I’m about halfway through The Best American Essays 2008 and am greatly enjoying it. There are some stunningly good essays in the collection, and even the ones that aren’t stunningly good are still entertaining. There’s one on a lesbian wedding that I liked and one on how often great and famous quotations aren’t quoted correctly — the phrase “nice guys finish last” was originally “The nice guys are all over there, in seventh place,” but the longer phrase was shortened to make a better headline.
I also really liked Jonathan Lethem’s essay on plagiarism called “The Ecstasy of Influence.” Lethem argues that our copyright laws are too strict. All art is essentially borrowing and we should be encouraging the free movement of art and ideas rather than trying to turn them into property and to increase profits from them as much as possible.
These aren’t the most original ideas in the world, but, it turns out, that is kind of the point. I enjoyed reading the essay because about halfway through it I decided to flip to the end to see how long the essay was and I noticed some interesting-looking endnote-type things there, although there weren’t any endnote numbers. I looked a little more closely and realized that the endnotes explained where he got his material from — and that much of the essay was plagiarized. I just now looked over the essay to write about it and realized that the essay is subtitled “A Plagiarism.” A big clue I missed, right?
That made the essay even more fun to read because from that point on, I kept flipping back and forth to see what was original Lethem and what was plagiarized. I had to laugh at myself for really liking a certain line that I later found out is plagiarized from the introduction to Mary Shelley’s Frankenstein, something I’ve read multiple times and should have remembered:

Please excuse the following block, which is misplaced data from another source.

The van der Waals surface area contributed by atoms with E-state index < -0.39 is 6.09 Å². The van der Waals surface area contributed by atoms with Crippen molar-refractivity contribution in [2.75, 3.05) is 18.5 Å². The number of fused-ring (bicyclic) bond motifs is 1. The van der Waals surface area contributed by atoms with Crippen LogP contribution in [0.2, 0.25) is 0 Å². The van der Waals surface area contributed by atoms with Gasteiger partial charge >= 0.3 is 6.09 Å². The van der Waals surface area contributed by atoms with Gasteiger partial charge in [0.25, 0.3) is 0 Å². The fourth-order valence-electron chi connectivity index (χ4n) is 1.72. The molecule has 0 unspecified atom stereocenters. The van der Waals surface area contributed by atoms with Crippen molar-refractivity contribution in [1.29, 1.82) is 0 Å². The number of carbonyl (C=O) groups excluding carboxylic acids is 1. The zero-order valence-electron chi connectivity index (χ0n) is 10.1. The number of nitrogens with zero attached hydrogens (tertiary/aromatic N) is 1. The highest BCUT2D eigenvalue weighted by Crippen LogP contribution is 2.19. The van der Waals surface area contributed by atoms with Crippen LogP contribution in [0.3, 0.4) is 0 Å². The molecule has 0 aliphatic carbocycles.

Invention, it must be humbly admitted, does not consist in creating out of the void but out of chaos.
That’s a good sentence to steal for my class on creativity, I think.
Lethem has taken big chunks of text from lots of different sources; I don’t really know what percentage of the essay is from other people, but that percentage is pretty high. But the essay isn’t really plagiarized, obviously, since he documents where his quotations come from pretty carefully. He also says the whole idea of writing a “collage text” isn’t new to him — of course.
One of the most interesting ideas in the essay is about how art participates in a gift economy, in addition to the market economy — the economy we are used to thinking of where things are bought and sold. The difference between the two is that “a gift establishes a feeling-bond between two people, whereas the sale of a commodity leaves no necessary connection.” We buy things and feel no connectedness to the salesperson, but when we receive a gift, there is an emotional connection between us and the giver.
Art participates in both these economies at once — it can be bought and sold, obviously; we buy books, tickets to plays, and paintings to hang on our wall. But it also means something to us beyond that:
Art that matters to us — which moves the heart, or revives the soul, or delights the senses, or offers courage for living, however we choose to describe the experience — is received as a gift is received.
The way art participates in both kinds of economies is complicated, but what it means is that while art is a commodity, it can’t be fully reduced to a commodity. The problem with copyright laws as they exist now is that they push art too close to commodity status and try to negate the gift element of it:
But if it is true that in the essential commerce of art a gift is carried by the work from the artist to his audience, if I am right to say that where there is no gift there is no art, then it may be possible to destroy a work of art by converting it into a pure commodity. I don’t maintain that art can’t be bought and sold, but that the gift portion of the work places a constraint upon our merchandising.
Interesting, isn’t it? Should I give Lethem credit for these ideas? Who knows.